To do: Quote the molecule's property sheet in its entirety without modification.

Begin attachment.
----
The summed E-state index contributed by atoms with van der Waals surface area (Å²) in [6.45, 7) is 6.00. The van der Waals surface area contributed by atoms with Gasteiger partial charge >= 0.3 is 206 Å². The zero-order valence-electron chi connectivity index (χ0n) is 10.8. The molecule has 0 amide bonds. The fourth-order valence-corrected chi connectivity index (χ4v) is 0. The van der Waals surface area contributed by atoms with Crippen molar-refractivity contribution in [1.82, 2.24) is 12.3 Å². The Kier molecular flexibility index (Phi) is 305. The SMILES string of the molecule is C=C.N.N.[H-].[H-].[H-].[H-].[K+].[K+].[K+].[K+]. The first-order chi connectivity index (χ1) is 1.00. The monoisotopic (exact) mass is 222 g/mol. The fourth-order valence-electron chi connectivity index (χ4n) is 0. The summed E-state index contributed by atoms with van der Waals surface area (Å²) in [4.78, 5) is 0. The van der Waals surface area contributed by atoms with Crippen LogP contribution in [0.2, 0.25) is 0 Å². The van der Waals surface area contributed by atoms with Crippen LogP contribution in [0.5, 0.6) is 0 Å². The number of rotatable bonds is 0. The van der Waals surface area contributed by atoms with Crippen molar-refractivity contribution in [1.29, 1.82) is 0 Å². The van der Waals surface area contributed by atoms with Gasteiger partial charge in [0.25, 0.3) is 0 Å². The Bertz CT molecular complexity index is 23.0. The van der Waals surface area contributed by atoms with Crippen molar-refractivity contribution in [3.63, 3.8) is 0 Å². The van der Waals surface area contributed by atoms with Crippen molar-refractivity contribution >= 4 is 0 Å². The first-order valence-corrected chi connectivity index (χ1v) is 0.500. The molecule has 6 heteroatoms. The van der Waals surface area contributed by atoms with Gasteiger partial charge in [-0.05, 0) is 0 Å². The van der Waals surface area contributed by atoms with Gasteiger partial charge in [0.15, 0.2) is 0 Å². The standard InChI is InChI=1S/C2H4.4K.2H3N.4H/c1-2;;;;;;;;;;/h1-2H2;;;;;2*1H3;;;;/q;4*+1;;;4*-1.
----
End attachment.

The summed E-state index contributed by atoms with van der Waals surface area (Å²) in [6.45, 7) is 6.00. The van der Waals surface area contributed by atoms with Gasteiger partial charge >= 0.3 is 206 Å². The zero-order valence-electron chi connectivity index (χ0n) is 10.8. The molecule has 0 amide bonds. The fourth-order valence-corrected chi connectivity index (χ4v) is 0. The van der Waals surface area contributed by atoms with Crippen molar-refractivity contribution in [1.82, 2.24) is 12.3 Å². The Kier molecular flexibility index (Phi) is 305. The SMILES string of the molecule is C=C.N.N.[H-].[H-].[H-].[H-].[K+].[K+].[K+].[K+]. The first-order chi connectivity index (χ1) is 1.00. The monoisotopic (exact) mass is 222 g/mol. The fourth-order valence-electron chi connectivity index (χ4n) is 0. The summed E-state index contributed by atoms with van der Waals surface area (Å²) in [4.78, 5) is 0. The van der Waals surface area contributed by atoms with Crippen LogP contribution in [0.2, 0.25) is 0 Å². The van der Waals surface area contributed by atoms with Crippen LogP contribution in [0.5, 0.6) is 0 Å². The number of rotatable bonds is 0. The van der Waals surface area contributed by atoms with Crippen molar-refractivity contribution in [1.29, 1.82) is 0 Å². The van der Waals surface area contributed by atoms with Gasteiger partial charge in [0.25, 0.3) is 0 Å². The Bertz CT molecular complexity index is 23.0. The van der Waals surface area contributed by atoms with Crippen molar-refractivity contribution in [3.63, 3.8) is 0 Å². The van der Waals surface area contributed by atoms with Crippen molar-refractivity contribution >= 4 is 0 Å². The first-order valence-corrected chi connectivity index (χ1v) is 0.500. The molecule has 6 heteroatoms. The van der Waals surface area contributed by atoms with Gasteiger partial charge in [-0.05, 0) is 0 Å². The van der Waals surface area contributed by atoms with Gasteiger partial charge in [0.15, 0.2) is 0 Å². The standard InChI is InChI=1S/C2H4.4K.2H3N.4H/c1-2;;;;;;;;;;/h1-2H2;;;;;2*1H3;;;;/q;4*+1;;;4*-1.